On Friday morning we went back down the river to anchor in the outer Turner's Creek area. We once again watched thunderstorms pass nearby but did not get a direct hit. We were rewarded with some beautiful rainbows.


We got up early Saturday morning to start our return trip to the Choptank. The wind was from the northwest at about 20 knots. After we turned into the bay we were moving right along at over 9 knots. We once even hit 9 1/2 knots, a new record for us. It was a fantastic day of sailing.

A great day of sailing!


We spent our last night of the trip anchored in Leadenham Creek, off of Broad Creek.

We had a few challenges during the week. My reading glasses broke right in the middle. I tried taping them back together, but they would still fall off my face. I finally settled on using a pencil to brace them and they worked fine the rest of the week.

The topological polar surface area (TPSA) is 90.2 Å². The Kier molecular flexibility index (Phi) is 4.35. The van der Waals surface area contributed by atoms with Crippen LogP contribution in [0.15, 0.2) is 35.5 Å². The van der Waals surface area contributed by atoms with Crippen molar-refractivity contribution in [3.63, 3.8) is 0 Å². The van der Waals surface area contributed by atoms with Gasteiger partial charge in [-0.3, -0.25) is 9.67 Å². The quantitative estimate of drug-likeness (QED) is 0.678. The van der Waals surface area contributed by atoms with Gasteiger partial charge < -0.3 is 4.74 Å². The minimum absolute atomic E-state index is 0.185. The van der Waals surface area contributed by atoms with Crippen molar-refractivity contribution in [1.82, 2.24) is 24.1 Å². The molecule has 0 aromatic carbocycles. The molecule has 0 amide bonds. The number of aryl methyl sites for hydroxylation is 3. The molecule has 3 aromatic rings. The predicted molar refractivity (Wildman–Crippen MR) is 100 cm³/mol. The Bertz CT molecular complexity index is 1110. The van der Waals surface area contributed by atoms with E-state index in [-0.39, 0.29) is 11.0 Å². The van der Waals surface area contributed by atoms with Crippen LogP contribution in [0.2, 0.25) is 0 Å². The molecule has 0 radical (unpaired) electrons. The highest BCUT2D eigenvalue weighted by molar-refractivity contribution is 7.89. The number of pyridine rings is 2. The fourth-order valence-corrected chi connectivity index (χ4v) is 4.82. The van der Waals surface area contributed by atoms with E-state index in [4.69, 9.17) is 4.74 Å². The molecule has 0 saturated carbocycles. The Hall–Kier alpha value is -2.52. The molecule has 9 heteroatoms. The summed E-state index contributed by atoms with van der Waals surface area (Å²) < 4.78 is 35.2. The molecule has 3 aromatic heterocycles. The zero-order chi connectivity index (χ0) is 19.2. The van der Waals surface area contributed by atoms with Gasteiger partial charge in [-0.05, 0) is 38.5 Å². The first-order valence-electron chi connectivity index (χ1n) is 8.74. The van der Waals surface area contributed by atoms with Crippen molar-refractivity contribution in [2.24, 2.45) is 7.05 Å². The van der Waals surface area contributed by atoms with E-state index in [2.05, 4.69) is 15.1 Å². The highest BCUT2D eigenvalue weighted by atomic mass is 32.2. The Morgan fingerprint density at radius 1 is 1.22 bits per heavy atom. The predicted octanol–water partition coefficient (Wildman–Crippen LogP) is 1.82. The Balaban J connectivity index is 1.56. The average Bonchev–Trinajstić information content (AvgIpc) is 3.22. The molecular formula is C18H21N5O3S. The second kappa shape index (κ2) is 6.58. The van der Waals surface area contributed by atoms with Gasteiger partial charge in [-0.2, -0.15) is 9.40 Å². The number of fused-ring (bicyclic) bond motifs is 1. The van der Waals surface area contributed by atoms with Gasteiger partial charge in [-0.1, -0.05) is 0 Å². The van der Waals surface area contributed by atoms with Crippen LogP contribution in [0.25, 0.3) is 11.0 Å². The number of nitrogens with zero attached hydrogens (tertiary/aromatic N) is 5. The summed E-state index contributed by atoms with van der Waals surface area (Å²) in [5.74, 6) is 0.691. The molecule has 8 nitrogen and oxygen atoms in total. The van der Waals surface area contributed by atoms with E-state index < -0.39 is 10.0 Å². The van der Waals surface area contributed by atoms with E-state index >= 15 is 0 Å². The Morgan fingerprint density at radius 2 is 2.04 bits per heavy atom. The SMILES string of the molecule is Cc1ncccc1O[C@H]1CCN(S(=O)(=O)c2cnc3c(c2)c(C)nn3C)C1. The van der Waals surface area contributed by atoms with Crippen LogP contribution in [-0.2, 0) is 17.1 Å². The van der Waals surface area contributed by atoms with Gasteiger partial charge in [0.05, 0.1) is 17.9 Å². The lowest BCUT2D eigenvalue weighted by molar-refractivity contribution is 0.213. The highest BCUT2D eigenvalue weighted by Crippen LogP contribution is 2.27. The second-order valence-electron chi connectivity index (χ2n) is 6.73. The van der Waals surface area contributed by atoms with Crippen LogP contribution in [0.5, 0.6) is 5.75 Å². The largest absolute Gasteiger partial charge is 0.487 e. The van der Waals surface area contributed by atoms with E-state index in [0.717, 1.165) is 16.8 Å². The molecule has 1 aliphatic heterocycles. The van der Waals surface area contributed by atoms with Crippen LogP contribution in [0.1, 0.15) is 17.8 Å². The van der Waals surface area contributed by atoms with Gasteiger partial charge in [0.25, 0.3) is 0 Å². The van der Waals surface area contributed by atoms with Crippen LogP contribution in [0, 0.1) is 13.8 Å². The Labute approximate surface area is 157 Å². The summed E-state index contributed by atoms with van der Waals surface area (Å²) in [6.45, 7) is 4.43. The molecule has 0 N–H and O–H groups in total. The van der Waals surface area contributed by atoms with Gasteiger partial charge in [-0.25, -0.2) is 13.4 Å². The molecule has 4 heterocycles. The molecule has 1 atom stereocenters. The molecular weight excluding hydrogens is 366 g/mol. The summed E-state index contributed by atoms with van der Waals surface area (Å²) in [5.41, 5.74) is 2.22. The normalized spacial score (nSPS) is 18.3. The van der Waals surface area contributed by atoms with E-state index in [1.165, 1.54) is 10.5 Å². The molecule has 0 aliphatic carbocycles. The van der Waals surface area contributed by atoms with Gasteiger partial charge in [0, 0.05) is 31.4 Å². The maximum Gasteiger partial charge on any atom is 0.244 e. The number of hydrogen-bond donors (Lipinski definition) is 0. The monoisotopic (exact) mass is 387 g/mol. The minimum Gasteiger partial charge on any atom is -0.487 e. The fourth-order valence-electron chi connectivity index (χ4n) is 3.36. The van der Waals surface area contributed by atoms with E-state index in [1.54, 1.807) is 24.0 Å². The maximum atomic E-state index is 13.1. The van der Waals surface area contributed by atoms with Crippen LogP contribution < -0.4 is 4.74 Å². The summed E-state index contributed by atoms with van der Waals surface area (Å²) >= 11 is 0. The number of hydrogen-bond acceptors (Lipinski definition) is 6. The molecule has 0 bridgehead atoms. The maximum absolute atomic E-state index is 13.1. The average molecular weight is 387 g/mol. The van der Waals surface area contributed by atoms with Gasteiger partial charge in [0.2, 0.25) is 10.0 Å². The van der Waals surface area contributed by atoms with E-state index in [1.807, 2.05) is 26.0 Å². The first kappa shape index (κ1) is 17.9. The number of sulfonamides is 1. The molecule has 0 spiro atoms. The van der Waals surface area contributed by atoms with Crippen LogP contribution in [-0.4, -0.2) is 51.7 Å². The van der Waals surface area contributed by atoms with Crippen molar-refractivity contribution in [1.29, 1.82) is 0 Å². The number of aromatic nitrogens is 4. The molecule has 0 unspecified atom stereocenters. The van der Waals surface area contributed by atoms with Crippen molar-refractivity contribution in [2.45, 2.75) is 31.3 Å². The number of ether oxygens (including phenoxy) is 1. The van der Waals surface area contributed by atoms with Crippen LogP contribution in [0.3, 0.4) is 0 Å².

Also, the toilet in the forward head finally quit. We had been expecting it since the other head had broken months before. Fortunately, we had the composting head in the aft head as a back-up. Jabsco had already sent us a "re-engineered" toilet to replace the first one that broke, so we will use that as the replacement for the forward head.

A reminder to not use this toilet!

We very much enjoyed our trip to the Sassafras in spite of the challenges and the initial "forced march" to get there. The water is fresh and nettle-free, making the swimming very easy. It is always nice to see new scenery and visit new and interesting places.